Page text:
Well, I had never heard of Wesley A. Clark, either, until a small obit in this morning's Post-Gazette caught my eye. The fact that I am even writing this Blog, and that you are reading it on either a desk top home computer, tablet, or smart phone is the indirect result of the work of Wesley Clark, who died this past Monday at the age of 88.
Clark was a physicist who designed the first modern personal computer. Working with scientists, programmers, and engineers at MIT in the late 1950's, Clark's ideas and designs built the bridge from massive, expensive, and inaccessible mainframe computers to those handy little gadgets that we all seem to be, for better or worse, connected to today. As the obit said today, Clark and his colleagues "early on had the insight that the cost of computing would fall inexorably and lead to computers that were then unimaginable" in the late fifties and early sixties.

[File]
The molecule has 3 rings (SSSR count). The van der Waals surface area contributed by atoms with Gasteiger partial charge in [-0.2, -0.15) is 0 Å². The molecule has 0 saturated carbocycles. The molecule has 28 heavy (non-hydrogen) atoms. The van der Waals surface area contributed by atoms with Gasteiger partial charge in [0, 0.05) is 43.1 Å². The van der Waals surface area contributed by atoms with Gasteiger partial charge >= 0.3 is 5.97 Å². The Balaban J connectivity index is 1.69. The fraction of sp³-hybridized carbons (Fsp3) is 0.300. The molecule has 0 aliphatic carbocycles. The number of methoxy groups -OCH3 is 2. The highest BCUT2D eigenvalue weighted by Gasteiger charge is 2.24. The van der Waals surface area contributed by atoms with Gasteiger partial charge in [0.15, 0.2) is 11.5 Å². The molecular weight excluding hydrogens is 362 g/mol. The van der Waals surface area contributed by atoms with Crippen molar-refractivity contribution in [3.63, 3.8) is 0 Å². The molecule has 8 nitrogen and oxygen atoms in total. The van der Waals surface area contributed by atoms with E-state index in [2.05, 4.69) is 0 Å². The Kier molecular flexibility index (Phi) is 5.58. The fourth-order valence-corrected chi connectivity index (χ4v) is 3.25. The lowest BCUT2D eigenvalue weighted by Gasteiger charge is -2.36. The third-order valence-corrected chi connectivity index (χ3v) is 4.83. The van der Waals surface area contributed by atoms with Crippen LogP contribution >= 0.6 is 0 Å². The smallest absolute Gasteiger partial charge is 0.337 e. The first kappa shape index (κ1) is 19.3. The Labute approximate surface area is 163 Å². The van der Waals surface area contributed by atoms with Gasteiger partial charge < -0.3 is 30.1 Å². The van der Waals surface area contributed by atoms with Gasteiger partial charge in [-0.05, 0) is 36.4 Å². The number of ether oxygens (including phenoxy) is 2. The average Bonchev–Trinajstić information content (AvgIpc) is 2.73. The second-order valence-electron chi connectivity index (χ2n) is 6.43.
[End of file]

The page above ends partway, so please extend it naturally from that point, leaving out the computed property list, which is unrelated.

No word in the obit as to whether or not Clark became wealthy because of his work.
RIP Wesley A. Clark.